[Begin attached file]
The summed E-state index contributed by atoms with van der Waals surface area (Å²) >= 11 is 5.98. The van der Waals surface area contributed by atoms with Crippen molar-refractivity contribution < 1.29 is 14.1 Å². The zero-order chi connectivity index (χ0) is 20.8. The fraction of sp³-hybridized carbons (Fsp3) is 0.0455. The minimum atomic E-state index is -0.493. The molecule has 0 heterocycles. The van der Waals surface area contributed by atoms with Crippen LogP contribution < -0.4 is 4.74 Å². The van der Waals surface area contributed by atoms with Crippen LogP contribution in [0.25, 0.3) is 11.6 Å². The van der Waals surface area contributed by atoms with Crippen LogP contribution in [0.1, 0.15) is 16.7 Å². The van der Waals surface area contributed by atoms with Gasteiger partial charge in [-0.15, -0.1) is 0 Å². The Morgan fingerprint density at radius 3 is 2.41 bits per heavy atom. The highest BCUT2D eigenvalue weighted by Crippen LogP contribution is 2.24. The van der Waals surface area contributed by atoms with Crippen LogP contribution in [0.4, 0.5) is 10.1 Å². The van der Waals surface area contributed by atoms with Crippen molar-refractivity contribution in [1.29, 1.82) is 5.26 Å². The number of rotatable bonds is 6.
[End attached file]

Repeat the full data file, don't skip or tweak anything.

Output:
The summed E-state index contributed by atoms with van der Waals surface area (Å²) >= 11 is 5.98. The van der Waals surface area contributed by atoms with Crippen molar-refractivity contribution < 1.29 is 14.1 Å². The zero-order chi connectivity index (χ0) is 20.8. The fraction of sp³-hybridized carbons (Fsp3) is 0.0455. The minimum atomic E-state index is -0.493. The molecule has 0 heterocycles. The van der Waals surface area contributed by atoms with Crippen LogP contribution < -0.4 is 4.74 Å². The van der Waals surface area contributed by atoms with Crippen LogP contribution in [0.25, 0.3) is 11.6 Å². The van der Waals surface area contributed by atoms with Crippen LogP contribution in [0.1, 0.15) is 16.7 Å². The van der Waals surface area contributed by atoms with Gasteiger partial charge in [-0.15, -0.1) is 0 Å². The Morgan fingerprint density at radius 3 is 2.41 bits per heavy atom. The highest BCUT2D eigenvalue weighted by Crippen LogP contribution is 2.24. The van der Waals surface area contributed by atoms with Crippen LogP contribution in [0.4, 0.5) is 10.1 Å². The van der Waals surface area contributed by atoms with Crippen molar-refractivity contribution in [1.29, 1.82) is 5.26 Å². The number of rotatable bonds is 6.